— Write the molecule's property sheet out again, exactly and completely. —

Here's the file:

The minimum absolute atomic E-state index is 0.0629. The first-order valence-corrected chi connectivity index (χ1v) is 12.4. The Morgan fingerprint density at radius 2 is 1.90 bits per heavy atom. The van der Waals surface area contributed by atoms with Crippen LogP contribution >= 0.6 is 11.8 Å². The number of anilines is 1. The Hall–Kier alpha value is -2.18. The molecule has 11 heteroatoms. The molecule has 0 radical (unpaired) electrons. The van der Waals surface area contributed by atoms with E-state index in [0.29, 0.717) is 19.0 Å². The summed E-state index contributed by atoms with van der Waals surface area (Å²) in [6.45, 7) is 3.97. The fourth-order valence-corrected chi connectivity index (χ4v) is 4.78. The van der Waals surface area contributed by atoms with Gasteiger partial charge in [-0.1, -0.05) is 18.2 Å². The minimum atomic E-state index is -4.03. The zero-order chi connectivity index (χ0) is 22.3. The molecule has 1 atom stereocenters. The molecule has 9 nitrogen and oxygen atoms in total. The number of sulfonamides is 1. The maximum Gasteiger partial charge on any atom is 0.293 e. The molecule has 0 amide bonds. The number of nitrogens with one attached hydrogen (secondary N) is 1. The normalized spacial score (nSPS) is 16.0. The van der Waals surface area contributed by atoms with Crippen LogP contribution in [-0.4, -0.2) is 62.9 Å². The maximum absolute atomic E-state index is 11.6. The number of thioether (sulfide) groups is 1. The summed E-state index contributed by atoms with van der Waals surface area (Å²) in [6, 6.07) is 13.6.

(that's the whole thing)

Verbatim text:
The minimum absolute atomic E-state index is 0.0629. The first-order valence-corrected chi connectivity index (χ1v) is 12.4. The Morgan fingerprint density at radius 2 is 1.90 bits per heavy atom. The van der Waals surface area contributed by atoms with Crippen LogP contribution >= 0.6 is 11.8 Å². The number of anilines is 1. The Hall–Kier alpha value is -2.18. The molecule has 11 heteroatoms. The molecule has 0 radical (unpaired) electrons. The van der Waals surface area contributed by atoms with E-state index in [0.29, 0.717) is 19.0 Å². The summed E-state index contributed by atoms with van der Waals surface area (Å²) in [6.45, 7) is 3.97. The fourth-order valence-corrected chi connectivity index (χ4v) is 4.78. The van der Waals surface area contributed by atoms with Gasteiger partial charge in [-0.1, -0.05) is 18.2 Å². The minimum atomic E-state index is -4.03. The zero-order chi connectivity index (χ0) is 22.3. The molecule has 1 atom stereocenters. The molecule has 9 nitrogen and oxygen atoms in total. The number of sulfonamides is 1. The maximum Gasteiger partial charge on any atom is 0.293 e. The molecule has 0 amide bonds. The number of nitrogens with one attached hydrogen (secondary N) is 1. The normalized spacial score (nSPS) is 16.0. The van der Waals surface area contributed by atoms with Crippen LogP contribution in [-0.4, -0.2) is 62.9 Å². The maximum absolute atomic E-state index is 11.6. The number of thioether (sulfide) groups is 1. The summed E-state index contributed by atoms with van der Waals surface area (Å²) in [6, 6.07) is 13.6.